Scale closure in upper ocean optical properties : from single particles to ocean color
Green, Rebecca E.
MetadataShow full item record
LocationNew England continental shel
KeywordOptical oceanography; Plankton; Chlorophyll; Seward Johnson (Ship) Cruise SJ9610; Knorr (Ship : 1970-) Cruise KN150
Predictions of chlorophyll concentration from satellite ocean color are an indicator of phytoplankton primary productivity, with implications for foodweb structure, fisheries, and the global carbon cycle. Current models describing the relationship between optical properties and chlorophyll do not account for much of the optical variability observed in natural waters, because of the presence of seawater constituents that do not covary with phytoplankton pigment concentration. In an attempt to better understand variability in these models, the contributions of seawater constituents to ocean optical properties were investigated. A combination of Mie theory and flow cytometry was used to determine the diameter, complex refractive index (n+n'i), and optical cross-sections of individual particles, based on a method developed in the laboratory using phytoplankton cultures. Individual particle measurements were used to interpret variability in concurrently measured bulk optical properties in New England continental shelf waters in two seasons. The summed contribution to scattering of individual particles in the size range of 0.1-50 μm accounted for approximately the entire scattering coefficient measured independently using bulk methods. In surface waters in both seasons, the large diameters and n' of eukaryotic phytoplankton caused them to be the main particle contributors to both absorption and scattering. Minerals were the main contributor to backscattering, bb, in the spring, whereas in the summer both minerals and detritus contributed to bb. Synechococcus and heterotrophic bacteria were less important optically, contributing ≤11% each to attenuation in either season. The role of seawater constituents in determining remote sensing reflectance, Rrs, was determined using radiative transfer theory. Seasonal differences in the spectral shape of Rrs were contributed to approximately equally by eukaryotic phytoplankton absorption, dissolved absorption, and non-phytoplankton bb. A higher inverse wavelength dependence of non-phytoplankton bb in the summer was caused by the contribution of small detritus, in contrast to larger minerals in the spring. Measurements of bb and Rrs were compared to values from bio-optical models based on chlorophyll concentration. Differences in measured and modeled bb and Rrs were caused by higher dissolved absorption and higher backscattering efficiencies and scattering by non-phytoplankton than were assumed by the model.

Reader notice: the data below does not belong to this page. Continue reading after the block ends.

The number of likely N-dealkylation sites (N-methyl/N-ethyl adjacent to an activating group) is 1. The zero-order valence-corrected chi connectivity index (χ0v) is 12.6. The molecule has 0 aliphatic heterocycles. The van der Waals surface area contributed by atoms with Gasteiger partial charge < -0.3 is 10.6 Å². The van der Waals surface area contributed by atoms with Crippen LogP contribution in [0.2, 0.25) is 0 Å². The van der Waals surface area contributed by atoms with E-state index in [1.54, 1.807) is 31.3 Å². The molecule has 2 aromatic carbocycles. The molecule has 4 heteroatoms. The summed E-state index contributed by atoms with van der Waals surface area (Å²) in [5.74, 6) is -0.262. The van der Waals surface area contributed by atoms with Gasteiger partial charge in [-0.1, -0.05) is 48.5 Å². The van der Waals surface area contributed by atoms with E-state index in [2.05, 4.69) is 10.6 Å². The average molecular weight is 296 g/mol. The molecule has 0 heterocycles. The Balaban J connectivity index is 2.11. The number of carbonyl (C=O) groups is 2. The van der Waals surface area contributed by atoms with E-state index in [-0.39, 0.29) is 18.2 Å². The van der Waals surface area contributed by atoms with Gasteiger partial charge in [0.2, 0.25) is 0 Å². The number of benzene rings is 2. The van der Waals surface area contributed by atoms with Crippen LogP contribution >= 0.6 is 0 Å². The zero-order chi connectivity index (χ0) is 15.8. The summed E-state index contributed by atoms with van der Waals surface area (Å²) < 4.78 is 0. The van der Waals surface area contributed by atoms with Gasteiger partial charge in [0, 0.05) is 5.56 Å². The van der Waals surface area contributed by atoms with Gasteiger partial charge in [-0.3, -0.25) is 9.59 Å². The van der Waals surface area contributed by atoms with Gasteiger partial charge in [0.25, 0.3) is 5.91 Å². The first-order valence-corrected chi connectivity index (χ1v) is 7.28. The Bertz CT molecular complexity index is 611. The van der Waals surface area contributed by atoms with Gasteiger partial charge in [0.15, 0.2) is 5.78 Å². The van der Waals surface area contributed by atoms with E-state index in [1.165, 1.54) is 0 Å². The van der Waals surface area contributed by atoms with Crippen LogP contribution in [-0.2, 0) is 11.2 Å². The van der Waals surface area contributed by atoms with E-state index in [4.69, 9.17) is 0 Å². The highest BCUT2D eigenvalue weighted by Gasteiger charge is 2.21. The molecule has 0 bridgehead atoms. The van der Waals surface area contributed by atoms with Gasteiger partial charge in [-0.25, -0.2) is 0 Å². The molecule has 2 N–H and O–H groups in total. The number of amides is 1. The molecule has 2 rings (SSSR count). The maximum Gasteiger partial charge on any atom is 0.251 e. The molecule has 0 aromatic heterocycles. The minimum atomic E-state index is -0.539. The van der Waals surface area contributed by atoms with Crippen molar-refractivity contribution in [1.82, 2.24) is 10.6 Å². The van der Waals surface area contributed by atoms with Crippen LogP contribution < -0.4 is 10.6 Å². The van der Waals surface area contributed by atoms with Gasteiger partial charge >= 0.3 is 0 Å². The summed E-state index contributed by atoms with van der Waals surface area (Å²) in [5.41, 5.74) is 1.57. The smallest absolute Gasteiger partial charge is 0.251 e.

Submitted in partial fulfillment of the requirements for the degree of Doctor of Philosophy at the Massachusetts Institute of Technology and the Woods Hole Oceanographic Institution June 2002
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